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Understanding the 2 Types of Sexual Harassment in the Workplace

Creating a safe, healthy environment for team members is a top priority for business leaders. Since fiscal year 2010, the U.S. Equal Employment Opportunity Commission (EEOC) has received an average of over 25,000 workplace harassment complaints.

The best defense against harassment in the workplace is preventing the misconduct altogether; for this, education is key. Employees need to understand the company’s policies on the topic, from reporting allegations to the differences between “harassment” and “sexual harassment.”

To remain proactive, many companies are reviewing such policies, including required anti-harassment training.

What is harassment?

Harassment is a form of employment discrimination that violates state and federal laws. Unwelcome misconduct based on certain protected characteristics is considered harassment.

Federal laws protecting against harassment include:

  • Title VII of the Civil Rights Act of 1964
  • Age Discrimination in Employment Act of 1967
  • Americans With Disabilities Act of 1990
  • Genetic Information Nondiscrimination Act of 2008

These laws protect employees from unwelcomed conduct based on a person’s race, color, religion, sex, national origin, age, disability or genetic information. However, certain unwelcomed conduct does not rise to the level of harassment; minor insults, irritations and isolated occurrences — unless extremely serious — generally will not be considered unlawful.

What is workplace sexual harassment?

The EEOC defines sexual harassment as follows:

“Unwelcome sexual advances, requests for sexual favors, and other verbal or physical conduct of a sexual nature constitute sexual harassment when this conduct explicitly or implicitly affects an individual’s employment, unreasonably interferes with an individual’s work performance, or creates an intimidating, hostile, or offensive work environment.”


How prevalent is sexual harassment in the workplace?

The EEOC reports that between FY 2018 and FY 2021:

  • sexual harassment charges accounted for 27.7% of all harassment charges
  • 27,291 charges alleged sexual harassment, while 98,411 charges alleged harassment under any basis
  • female employees filed 78.2% of sexual harassment charges

Allegations filed with the EEOC rose significantly post-2017. The agency attributed the uptick in reporting to heightened demand resulting from the #MeToo movement.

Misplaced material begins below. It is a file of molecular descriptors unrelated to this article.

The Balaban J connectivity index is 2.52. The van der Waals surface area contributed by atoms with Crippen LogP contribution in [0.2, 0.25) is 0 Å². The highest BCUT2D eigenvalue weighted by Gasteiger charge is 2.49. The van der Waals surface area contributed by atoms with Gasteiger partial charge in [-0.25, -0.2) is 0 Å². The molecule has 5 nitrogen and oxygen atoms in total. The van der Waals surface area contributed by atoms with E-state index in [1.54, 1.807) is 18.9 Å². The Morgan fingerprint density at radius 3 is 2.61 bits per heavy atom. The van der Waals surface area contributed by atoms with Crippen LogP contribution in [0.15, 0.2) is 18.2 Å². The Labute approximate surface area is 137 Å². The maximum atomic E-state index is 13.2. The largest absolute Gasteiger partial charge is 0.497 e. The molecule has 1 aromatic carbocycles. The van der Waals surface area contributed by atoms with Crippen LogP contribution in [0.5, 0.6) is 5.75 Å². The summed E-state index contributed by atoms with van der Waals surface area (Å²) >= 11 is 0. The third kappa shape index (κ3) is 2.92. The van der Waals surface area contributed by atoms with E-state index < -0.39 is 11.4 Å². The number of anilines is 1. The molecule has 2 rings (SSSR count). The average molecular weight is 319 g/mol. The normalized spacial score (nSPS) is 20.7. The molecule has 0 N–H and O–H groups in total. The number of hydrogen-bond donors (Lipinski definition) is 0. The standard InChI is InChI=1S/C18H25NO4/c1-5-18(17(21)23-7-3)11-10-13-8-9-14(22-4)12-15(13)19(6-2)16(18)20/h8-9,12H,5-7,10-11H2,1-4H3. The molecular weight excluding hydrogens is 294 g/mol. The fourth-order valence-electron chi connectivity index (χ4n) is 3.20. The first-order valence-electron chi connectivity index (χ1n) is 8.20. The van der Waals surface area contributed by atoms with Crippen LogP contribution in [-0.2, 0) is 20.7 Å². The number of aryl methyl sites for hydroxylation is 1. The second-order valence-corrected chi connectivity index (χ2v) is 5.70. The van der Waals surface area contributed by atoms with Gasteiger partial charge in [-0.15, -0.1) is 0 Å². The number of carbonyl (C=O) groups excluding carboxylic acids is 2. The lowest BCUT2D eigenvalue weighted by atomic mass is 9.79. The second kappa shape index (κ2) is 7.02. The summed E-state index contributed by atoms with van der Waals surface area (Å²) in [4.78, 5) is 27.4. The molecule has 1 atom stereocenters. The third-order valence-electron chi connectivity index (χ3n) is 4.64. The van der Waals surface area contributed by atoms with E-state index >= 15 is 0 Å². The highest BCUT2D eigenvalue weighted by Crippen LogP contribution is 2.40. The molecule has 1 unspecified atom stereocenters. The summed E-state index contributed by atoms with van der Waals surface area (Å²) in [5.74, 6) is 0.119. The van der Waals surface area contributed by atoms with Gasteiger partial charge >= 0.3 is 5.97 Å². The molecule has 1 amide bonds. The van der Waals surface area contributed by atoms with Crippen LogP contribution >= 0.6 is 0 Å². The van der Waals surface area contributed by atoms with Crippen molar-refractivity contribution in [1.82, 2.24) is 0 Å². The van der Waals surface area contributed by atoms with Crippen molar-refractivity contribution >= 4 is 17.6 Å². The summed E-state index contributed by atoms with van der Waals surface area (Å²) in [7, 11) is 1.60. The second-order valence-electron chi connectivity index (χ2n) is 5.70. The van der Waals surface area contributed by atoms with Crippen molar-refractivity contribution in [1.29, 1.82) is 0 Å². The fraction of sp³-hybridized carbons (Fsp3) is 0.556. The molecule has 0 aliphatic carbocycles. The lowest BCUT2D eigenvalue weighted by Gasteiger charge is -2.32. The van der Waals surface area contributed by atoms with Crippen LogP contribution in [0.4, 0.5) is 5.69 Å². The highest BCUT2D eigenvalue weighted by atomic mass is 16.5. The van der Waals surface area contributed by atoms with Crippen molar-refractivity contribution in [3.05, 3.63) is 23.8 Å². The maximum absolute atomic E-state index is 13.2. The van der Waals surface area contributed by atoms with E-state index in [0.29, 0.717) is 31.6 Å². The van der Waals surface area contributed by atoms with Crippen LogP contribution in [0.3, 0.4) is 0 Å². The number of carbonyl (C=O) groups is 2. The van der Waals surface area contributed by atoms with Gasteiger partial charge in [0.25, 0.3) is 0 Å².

What are the different types of workplace sexual harassment?

Two types of sexual harassment exist:

1. A hostile work environment

When sexual speech or conduct is so severe and persistent that it creates an intimidating or demeaning work environment, it is considered hostile. Hostile environment sexual harassment could occur if employees at a company repeatedly make sexual jokes or display offensive pictures to co-workers.

2. Quid pro quo

A Latin phrase meaning “something for something,” quid pro quo sexual harassment involves demanding sexual favors in exchange for a benefit or to avoid punishment in the workplace — for example, a supervisor offering to promote a subordinate employee in exchange for a date.

Is anti-harassment training required?

Although federal law does not have specific anti-harassment or workplace sexual harassment training requirements, the EEOC encourages this practice. Some states, cities and other jurisdictions have passed laws requiring anti-harassment training for private employers.

Currently, six states require sexual harassment training:

  • California
  • Connecticut
  • Delaware
  • Illinois
  • Maine
  • New York

A learning management system — such as Paycom Learning — can assist employers in staying in compliance with anti-harassment training requirements, regardless of employee head count or physical location. Paycom Learning now comes built-in with a basic package of compliance-related training to help businesses of any size implement training consistently and efficiently on a companywide basis.

DISCLAIMER: This blog includes general information about legal issues and developments in the law. Such materials are for informational purposes only and may not reflect the most current legal developments. These informational materials are not intended, and must not be taken, as legal advice on any particular set of facts or circumstances. You need to contact a lawyer licensed in your jurisdiction for advice on specific legal problems.